It is often assumed that relative humidity is needed to facilitate the transfer of heat from egg to air (and vice versa). This is not the case, relative humidity has no influence on heat transfer. However, it does influence the heat capacity of the air. Heat capacity means the amount of energy that is needed to warm up a specific amount of air. In moist air not only the air needs to be warmed up, but the water in the air as well, which requires more energy. A practical consequence is that when a machine is ventilated with a certain amount of air, the amount of energy that can be taken up by that air within the limits of the temperature boundaries is higher for moist air than for dry air. In that way, it might look as if moist air increases the heat transfer, as more heat is removed by the same amount of air at the same temperature difference. However, this is heat capacity and not heat transfer, eggs do not lose heat more easy when the relative humidity goes up. Besides that, the effect is very very small and hardly noticable in a commercial situation, and therefore practically not very relevant (although it should be taken into account when designing machines or calculating ventilation rates).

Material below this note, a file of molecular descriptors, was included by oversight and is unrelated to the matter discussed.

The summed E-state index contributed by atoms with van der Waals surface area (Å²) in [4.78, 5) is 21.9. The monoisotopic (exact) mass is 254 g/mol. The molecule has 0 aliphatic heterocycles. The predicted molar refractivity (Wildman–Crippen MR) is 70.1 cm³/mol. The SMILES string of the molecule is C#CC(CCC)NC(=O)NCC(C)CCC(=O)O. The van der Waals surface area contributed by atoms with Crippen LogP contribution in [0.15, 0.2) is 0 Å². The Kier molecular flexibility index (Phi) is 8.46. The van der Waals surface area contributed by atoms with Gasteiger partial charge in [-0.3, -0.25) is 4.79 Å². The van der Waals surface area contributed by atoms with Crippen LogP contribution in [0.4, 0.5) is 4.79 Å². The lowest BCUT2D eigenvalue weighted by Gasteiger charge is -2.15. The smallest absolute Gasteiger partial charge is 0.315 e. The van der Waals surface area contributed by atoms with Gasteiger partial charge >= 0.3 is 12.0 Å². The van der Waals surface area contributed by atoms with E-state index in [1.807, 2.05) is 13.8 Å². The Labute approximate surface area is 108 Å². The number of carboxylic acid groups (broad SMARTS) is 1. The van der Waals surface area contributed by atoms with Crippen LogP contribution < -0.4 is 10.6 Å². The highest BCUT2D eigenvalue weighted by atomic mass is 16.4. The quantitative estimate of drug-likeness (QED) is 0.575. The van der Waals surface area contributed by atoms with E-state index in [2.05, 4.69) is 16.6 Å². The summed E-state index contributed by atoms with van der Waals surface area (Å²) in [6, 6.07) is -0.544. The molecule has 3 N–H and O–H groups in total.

- Relative humidity and temperature
By itself relative humidity has no influence on the temperature of the machine, accept for the heat capacity as mentioned before. However, the evaporation of water to increase the relative humidity has an enourmous cooling effect. As many especially older machines do not have enough cooling capacity, the evaporation of water has been one of the major cooling sources in artificial incubation (next to ventilation). This is the main factor why people have the impression that a high relative humidity (especially at the end of incubation when the eggs have the highest heat production) is important for succesful incubation. At the end of incubation the ventilation is at it's max to supply the eggs with oxygen and to remove carbon dioxide. With that ventilation, also moisture is removed and the relative humidity drops. If the sprayer doesn't come in to increase the relative humidity, evaporation will not take place and the eggs will get overheated, resulting in poor chicks and poor hatchability. Although modern (single stage) machines often do have enough cooling capacity to take out the heat of the eggs by the radiators, the assumption is still there that relative humidity is needed to control the temperature in the machines.